As a lawyer who represented claimants in the Independent Assessment Process (IAP), I heard thousands of former students testify about their experiences at the Indian Residential Schools. The TRC collected many of these stories during its eight-year mandate traveling across Canada to listen to survivors and gather their testimonies. A common theme in these stories was the prevalent sexual abuse, especially in Catholic-run schools.
The students who suffered abuse at the hands of priests, nuns, teachers, supervisors, and other adults often struggled to communicate their experiences in English or felt too ashamed to speak up. They often lacked support or anyone to confide in. In some cases, they did tell of their abuses, but nothing was done about it, and their pleas for help fell on deaf ears. What is even more painful for survivors to express is that the sexual abuse often continued among the students themselves in the unsupervised dormitories at night, where they were locked in. For survivors of the Indian Residential Schools, it is extremely difficult to share this information.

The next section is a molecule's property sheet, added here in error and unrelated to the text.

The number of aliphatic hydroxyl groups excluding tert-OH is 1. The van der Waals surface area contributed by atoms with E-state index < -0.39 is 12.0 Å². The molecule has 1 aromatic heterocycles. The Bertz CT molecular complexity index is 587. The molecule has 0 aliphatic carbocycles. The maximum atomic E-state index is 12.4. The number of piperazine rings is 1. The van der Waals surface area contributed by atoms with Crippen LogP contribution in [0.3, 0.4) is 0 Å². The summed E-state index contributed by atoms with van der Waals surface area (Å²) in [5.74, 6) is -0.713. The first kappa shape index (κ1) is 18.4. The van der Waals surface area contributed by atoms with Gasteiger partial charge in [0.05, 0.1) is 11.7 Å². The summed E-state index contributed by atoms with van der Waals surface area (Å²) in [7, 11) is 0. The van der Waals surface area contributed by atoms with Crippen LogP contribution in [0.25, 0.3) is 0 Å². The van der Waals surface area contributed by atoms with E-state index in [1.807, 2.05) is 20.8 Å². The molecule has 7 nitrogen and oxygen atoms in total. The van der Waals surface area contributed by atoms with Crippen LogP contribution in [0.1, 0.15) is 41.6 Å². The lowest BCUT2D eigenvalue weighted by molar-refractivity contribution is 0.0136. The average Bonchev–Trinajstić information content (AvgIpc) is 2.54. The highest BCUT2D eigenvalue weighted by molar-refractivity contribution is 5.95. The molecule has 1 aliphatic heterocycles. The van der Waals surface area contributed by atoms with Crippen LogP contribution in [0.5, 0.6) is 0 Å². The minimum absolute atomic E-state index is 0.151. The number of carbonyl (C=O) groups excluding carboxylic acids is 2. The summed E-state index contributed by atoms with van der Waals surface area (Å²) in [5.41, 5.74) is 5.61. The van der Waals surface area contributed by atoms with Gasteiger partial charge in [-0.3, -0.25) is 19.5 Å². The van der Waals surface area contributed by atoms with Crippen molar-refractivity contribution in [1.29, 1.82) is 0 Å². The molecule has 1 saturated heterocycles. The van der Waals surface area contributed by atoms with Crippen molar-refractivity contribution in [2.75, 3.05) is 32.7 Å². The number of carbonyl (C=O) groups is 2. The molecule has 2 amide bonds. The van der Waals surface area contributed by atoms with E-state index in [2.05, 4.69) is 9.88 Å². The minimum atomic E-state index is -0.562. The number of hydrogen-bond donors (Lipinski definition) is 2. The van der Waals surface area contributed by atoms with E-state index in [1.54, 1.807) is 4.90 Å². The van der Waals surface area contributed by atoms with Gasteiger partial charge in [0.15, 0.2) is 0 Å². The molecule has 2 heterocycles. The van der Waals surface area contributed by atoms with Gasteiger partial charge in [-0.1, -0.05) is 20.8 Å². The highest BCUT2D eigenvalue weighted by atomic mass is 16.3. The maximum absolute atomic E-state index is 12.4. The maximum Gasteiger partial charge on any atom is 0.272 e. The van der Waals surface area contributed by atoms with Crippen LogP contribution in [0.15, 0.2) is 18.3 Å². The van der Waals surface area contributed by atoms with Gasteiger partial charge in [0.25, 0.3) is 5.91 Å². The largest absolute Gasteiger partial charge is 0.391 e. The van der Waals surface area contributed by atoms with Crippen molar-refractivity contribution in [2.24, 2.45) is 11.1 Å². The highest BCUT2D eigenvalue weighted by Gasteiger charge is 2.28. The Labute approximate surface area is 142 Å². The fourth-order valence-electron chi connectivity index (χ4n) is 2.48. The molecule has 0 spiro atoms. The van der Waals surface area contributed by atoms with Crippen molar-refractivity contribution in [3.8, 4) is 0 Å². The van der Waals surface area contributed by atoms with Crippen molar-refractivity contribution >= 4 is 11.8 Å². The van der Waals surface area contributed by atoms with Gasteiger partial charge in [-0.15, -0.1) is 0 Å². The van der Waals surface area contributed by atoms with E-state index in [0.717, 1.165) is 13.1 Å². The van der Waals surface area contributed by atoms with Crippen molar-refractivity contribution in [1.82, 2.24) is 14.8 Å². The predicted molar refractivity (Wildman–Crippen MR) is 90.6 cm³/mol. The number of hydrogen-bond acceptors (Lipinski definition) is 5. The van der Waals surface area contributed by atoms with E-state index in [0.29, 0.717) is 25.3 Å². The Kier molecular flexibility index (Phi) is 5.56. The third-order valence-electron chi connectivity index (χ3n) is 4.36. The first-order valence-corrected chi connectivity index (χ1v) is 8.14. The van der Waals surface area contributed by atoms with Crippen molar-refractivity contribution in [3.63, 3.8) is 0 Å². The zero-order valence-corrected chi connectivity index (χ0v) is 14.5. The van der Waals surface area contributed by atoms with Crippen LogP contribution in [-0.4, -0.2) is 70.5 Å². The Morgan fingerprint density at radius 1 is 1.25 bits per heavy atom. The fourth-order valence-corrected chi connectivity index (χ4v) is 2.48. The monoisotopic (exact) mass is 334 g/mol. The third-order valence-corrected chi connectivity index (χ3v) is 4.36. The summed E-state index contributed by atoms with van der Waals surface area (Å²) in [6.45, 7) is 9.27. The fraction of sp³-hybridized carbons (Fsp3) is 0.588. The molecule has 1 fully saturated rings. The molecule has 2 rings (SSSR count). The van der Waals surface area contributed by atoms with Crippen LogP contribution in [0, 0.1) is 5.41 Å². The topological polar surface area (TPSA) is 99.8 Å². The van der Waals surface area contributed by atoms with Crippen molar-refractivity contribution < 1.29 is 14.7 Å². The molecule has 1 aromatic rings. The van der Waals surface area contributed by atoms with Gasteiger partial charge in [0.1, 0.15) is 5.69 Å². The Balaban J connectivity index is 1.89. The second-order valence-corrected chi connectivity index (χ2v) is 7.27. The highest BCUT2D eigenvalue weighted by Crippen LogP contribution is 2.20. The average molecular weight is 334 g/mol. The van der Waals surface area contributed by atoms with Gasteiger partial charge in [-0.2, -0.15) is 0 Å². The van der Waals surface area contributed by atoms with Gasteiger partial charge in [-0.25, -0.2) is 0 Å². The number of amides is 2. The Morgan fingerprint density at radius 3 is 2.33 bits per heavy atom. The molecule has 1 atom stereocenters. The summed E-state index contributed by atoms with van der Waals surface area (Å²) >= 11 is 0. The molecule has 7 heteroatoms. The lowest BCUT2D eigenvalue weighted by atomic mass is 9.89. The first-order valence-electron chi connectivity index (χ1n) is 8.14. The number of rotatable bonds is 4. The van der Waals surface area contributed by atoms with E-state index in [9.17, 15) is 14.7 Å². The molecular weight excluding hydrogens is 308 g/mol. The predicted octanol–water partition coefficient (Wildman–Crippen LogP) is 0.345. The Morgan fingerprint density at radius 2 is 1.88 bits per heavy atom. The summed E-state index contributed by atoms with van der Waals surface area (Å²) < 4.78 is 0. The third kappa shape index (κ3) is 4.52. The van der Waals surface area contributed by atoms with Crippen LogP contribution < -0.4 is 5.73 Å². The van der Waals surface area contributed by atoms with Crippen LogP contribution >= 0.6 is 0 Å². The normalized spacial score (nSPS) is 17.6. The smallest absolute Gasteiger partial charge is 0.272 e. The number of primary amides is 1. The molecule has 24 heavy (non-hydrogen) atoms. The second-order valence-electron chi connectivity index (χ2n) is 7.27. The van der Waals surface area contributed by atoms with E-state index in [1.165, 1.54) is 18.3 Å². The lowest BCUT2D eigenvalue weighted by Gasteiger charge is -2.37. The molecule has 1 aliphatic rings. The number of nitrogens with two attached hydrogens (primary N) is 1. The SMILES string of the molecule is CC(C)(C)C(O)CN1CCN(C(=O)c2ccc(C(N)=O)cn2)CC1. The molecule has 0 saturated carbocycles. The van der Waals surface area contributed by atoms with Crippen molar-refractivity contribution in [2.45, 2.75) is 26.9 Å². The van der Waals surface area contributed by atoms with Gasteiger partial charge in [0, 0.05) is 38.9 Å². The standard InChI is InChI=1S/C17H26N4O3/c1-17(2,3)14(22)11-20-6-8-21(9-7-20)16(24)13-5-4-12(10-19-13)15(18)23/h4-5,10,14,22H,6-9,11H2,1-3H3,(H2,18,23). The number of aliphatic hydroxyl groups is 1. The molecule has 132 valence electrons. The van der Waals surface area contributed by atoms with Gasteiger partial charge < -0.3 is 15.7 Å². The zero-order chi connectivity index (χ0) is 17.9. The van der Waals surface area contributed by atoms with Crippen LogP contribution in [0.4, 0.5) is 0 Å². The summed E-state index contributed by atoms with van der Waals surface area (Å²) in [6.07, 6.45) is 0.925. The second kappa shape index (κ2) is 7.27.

Upon leaving the schools, the students returned to their communities traumatized and scarred from years of physical, emotional, and sexual abuse. These persisted within the communities. It has been said that once a family has been poisoned by sexual abuse, it takes seven years to dissipate. Our communities, nations, and families require safe spaces to heal. They deserve and need support.